3. […] “JimJamJom Jimbo” Wallis writes about Heroics: Of course, a lot depends on how the player views their avatar, whether they regard the […]

  4. Great storytelling in this post, James!

    I agree to a great extent with your conclusions as well. Part of my frustration with my recent Halo 3 experience was that at the default level difficulty, the campaign felt far too short and at the most difficult it was tedious. Master Chief seemed, at that most difficult level, to die fairly randomly until I learned where snipers lay in wait on each level and I tuned out the music and imperative voice-overs encouraging me to hurry with my actions. When I learned to take my time and ease through each level gingerly, I was successful but the story lost its edge. No more rush to save characters (that I knew precious little about anyway) or to escape from dangers (that patiently waited for my actions to conclude).

    At the end, I didn’t feel like I’d saved the world, “finished the fight” or even that I was part of the larger story. I was still just a gamer pushing buttons until I got quick enough to complete the task placed for me. Even my trusty companion didn’t suffer for my actions, resurrecting on cue for the next installment of the story.

    I hope that game authors take your thoughts to heart and give us real consequences.

  5. Ian says:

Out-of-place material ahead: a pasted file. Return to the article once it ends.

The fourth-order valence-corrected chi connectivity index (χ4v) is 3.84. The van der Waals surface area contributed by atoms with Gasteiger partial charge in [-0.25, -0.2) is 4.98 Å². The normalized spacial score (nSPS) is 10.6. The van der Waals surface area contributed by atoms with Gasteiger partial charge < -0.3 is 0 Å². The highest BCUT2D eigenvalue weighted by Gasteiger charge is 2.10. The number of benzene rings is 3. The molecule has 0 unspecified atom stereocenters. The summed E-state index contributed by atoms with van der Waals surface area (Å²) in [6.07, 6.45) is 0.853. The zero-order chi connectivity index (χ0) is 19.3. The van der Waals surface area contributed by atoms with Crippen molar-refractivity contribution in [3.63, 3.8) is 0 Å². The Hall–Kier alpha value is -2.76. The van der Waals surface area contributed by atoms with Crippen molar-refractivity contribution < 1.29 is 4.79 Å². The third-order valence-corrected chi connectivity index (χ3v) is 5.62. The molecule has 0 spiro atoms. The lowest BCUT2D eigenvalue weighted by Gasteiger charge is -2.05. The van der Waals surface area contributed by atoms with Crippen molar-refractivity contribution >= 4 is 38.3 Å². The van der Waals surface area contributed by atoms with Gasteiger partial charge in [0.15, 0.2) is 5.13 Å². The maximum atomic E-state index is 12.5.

whenever I play computer games, which is not much, there is always that feeling of disappointment when the crossover from running around shooting things is replaced with the dawning realisation that the game is actually a puzzle that you get to play through an infinite number of times until you do all the right things in the right order to get to the next level (or whatever). This is probably one area where proper RPGs really win out, as the players are going to have a much stronger sense of engagement with their character and a more real sense that the character can go down.

  6. Ian Sturrock says:

    Awesome piece of writing, James, & awesome Dad.

    Programming costs mean that the ideal — a narrative game in which, if your character dies, you don’t get to play the game again at all, but instead move on & play a different game — might be impossible, at least with today’s technology. That said, a game whose plot had an element of randomness, as well as the (more common) random world, so it really was different every time you played, could deal with the issue of player investment without pissing the player off completely by making him/her do the whole level again.

    One of my favourite GW computer games, Chaos Gate, had a kind of “iron man” option as the highest difficulty level — you could only have one game saved at a time, & could only save when exiting the game (& indeed couldn’t exit without saving). That was tough — you felt every lost Space Marine, because you knew you couldn’t replace him.

  7. Alan De Smet says:

    Let them know that the possibility of failure exists, not just in game terms but in narrative terms as well, that screwing up affects the story, and the successes will be that much sweeter. Better than bottlenecking them at a hard part until they get it right through luck or quit through frustration, I think you’ll agree.